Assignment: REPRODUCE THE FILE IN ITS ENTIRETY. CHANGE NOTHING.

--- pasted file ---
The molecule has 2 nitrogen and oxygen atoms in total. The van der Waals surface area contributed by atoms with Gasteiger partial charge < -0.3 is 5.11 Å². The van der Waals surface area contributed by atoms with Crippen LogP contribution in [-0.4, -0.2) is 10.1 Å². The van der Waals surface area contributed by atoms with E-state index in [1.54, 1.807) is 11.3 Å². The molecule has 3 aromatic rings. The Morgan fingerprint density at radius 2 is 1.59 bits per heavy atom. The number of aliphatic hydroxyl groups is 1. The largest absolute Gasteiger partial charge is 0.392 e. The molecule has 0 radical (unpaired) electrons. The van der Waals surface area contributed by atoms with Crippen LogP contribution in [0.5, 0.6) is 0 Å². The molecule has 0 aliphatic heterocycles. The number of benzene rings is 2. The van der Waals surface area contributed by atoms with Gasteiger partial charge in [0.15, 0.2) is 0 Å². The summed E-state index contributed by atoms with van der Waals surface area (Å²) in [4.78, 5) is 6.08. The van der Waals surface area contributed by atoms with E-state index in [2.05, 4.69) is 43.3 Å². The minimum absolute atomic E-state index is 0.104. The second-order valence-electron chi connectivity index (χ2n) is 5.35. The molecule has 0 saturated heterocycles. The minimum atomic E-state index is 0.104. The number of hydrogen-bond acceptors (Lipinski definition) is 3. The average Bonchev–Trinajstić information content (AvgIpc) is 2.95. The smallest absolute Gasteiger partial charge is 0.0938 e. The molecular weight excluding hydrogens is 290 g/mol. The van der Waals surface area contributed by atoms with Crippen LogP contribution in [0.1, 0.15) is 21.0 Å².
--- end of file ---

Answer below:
The molecule has 2 nitrogen and oxygen atoms in total. The van der Waals surface area contributed by atoms with Gasteiger partial charge < -0.3 is 5.11 Å². The van der Waals surface area contributed by atoms with Crippen LogP contribution in [-0.4, -0.2) is 10.1 Å². The van der Waals surface area contributed by atoms with E-state index in [1.54, 1.807) is 11.3 Å². The molecule has 3 aromatic rings. The Morgan fingerprint density at radius 2 is 1.59 bits per heavy atom. The number of aliphatic hydroxyl groups is 1. The largest absolute Gasteiger partial charge is 0.392 e. The molecule has 0 radical (unpaired) electrons. The van der Waals surface area contributed by atoms with Crippen LogP contribution in [0.5, 0.6) is 0 Å². The molecule has 0 aliphatic heterocycles. The number of benzene rings is 2. The van der Waals surface area contributed by atoms with Gasteiger partial charge in [0.15, 0.2) is 0 Å². The summed E-state index contributed by atoms with van der Waals surface area (Å²) in [4.78, 5) is 6.08. The van der Waals surface area contributed by atoms with E-state index in [2.05, 4.69) is 43.3 Å². The minimum absolute atomic E-state index is 0.104. The second-order valence-electron chi connectivity index (χ2n) is 5.35. The molecule has 0 saturated heterocycles. The minimum atomic E-state index is 0.104. The number of hydrogen-bond acceptors (Lipinski definition) is 3. The average Bonchev–Trinajstić information content (AvgIpc) is 2.95. The smallest absolute Gasteiger partial charge is 0.0938 e. The molecular weight excluding hydrogens is 290 g/mol. The van der Waals surface area contributed by atoms with Crippen LogP contribution in [0.1, 0.15) is 21.0 Å².